There are interesting parallels. Eldred-Grigg’s novel contains a scene where Marsh is taken by her friend D’Arcy Cresswell to visit the poet Ursula Bethell. There she meets Bethell’s friend Effie Pollen and Eldred-Grigg has Cresswell saying something mysterious about “sapphics”. Bethell, Marsh’s senior by some 11 years (born in 1874, she died in 1945), was similarly an unmarried Christchurch woman of genteel upbringing. For a long period of her adult life she lived with Pollen in a house on the Cashmere hills. Contrary to what Eldred-Grigg suggests, this kind of arrangement was perfectly common, accepted and not subject to prurient references. That Bethell wrote a group of poems of love and loss after Pollen’s death testifies to her affection but says little about her sexuality.
Were they lovers? Are we naive, as Eldred-Grigg seems to suggest, not to assume so? Does it matter? To the gay community, seeking their history in a past where secrecy and suppression were the norm, possibly yes. To a historian of private life, yes also, although such a historian would realise how difficult it is to judge such privacies from a historical distance and how the language of affection can be confused with the language of desire when read ahistorically. Does it matter to the literary critic? Not at all, I would think.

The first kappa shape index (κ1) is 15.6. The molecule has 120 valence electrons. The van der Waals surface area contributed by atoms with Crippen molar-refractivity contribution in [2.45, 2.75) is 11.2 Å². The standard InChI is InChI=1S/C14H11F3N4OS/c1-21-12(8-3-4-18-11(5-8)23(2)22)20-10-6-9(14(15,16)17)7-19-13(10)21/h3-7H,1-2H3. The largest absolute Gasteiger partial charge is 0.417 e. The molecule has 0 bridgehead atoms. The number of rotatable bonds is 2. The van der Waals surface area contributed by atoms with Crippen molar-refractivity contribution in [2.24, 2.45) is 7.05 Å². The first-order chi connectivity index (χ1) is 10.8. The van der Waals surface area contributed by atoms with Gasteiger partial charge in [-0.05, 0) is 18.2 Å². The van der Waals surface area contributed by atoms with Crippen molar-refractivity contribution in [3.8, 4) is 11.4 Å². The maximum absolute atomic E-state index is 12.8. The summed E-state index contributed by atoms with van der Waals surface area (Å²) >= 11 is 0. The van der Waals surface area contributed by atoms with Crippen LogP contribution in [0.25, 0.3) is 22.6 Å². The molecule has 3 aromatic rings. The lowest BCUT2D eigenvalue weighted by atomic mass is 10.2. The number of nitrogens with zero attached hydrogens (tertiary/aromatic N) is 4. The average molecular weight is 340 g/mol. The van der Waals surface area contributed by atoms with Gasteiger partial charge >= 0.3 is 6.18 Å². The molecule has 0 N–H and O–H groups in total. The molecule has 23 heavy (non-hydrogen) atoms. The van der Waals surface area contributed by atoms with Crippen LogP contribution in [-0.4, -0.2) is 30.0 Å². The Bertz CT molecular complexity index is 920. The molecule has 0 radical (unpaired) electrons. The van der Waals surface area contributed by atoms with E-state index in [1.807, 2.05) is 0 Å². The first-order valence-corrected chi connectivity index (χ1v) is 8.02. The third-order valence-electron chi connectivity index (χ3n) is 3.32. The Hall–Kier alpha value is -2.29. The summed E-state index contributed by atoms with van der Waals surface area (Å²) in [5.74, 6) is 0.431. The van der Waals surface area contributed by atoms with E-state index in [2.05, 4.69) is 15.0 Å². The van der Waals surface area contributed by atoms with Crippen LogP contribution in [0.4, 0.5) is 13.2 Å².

Another case which impinges on this issue of posthumous reputation and privacy is that of Charles Brasch. Peter Wells, the editor of an anthology of gay writing, recently sought permission to use some of Brasch’s poems. Brasch’s literary executor refused. This was not a denial of Brasch’s sexual orientation, although he was never overt about it, as one would expect, given his age — he was born in 1909 and died in 1973. It was more that the executor felt it inappropriate to allow Brasch’s poems to appear in a context that he may not have been comfortable with.